Today we went straight into our groups again, and reviewed the leftovers from our last session.
Once more I pointed out that I felt how much suffering in the group is caused by a fear of not belonging; wanting to fit in, feel approval and acceptance, and avoid rocking the boat. It made me ache with empathy but I was distinctly putting myself outside of the group, here; not standing in judgement but realising that I’ve long-abandoned this travail and accepted – embraced – my “outsider” status, as an act of self-liberation. One participant in the group said they admire this stance.
Then we were asked to consider our destructive self-beliefs. I really struggled with this exercise because I’ve so thoroughly banished all those thoughts. I no longer believe that I am not good enough or stupid or incompetent. At my deepest centre I know that I am as loveable, talented, powerful, intelligent and capable as it is possible to be, and I am deeply grateful for it. So I told the group that I no longer experience this inner critic; I’ve wrestled with those demons and, finally, bested them.
Then I was asked where the ideas had come from. At this, the pain and frustration that I’d experienced at the most primal rejection within the bosom of my family rose up in me, freshly bleeding, and I exposed this wound.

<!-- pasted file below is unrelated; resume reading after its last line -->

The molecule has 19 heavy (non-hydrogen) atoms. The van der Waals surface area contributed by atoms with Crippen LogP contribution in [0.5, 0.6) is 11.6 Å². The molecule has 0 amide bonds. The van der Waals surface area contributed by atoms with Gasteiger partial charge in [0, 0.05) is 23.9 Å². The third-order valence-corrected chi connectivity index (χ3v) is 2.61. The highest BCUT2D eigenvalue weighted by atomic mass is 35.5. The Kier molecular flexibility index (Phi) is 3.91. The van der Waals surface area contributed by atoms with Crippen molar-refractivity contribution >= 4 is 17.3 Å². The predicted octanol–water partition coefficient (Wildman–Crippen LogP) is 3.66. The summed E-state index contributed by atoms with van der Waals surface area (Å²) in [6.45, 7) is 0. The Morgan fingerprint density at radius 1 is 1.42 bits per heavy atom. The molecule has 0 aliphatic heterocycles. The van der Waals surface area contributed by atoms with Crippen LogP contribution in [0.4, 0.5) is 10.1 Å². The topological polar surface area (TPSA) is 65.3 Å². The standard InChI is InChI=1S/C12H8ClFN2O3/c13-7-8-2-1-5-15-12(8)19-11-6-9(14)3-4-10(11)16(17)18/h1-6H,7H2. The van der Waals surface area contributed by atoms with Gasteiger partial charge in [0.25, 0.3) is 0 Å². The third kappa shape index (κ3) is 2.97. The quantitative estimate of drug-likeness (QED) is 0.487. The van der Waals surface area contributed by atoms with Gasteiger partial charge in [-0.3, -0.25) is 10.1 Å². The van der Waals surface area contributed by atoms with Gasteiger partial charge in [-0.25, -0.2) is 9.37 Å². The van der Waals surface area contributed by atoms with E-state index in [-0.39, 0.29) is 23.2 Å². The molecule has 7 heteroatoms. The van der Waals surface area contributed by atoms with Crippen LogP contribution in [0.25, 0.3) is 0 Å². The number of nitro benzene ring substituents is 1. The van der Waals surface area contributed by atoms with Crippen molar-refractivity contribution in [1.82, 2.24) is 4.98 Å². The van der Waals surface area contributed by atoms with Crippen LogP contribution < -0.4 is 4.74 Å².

I grew up hearing that I was stupid and my efforts were derided as pathetic. I described some examples to the group.
I know that I can do nothing to remedy my relationship with my last remaining sibling. I realise that it’s impossible to change the way my sibling perceives me and I know the interminable re-wounding I would incur if I even tried to do so. The fact is that his behaviour is not conscious or malicious; it must stem from some misplaced sense of responsibility. He evidently feels entirely justified in it. My grief – expressed when describing these incidents to the group – showed that I am not entirely relieved of any wish for his acceptance.
Then came some feedback that broke clean through my renouncement of any desires to fit in. The group acknowledged that isolating myself is my defence against rejection. Their recognition and acceptance of me opened an inner door to peep through; for the first time I can remember, I felt that I had permission to fit in. I felt astonished at finally belonging somewhere, which was not shielded within myself. I wept with relief, joy and consolation.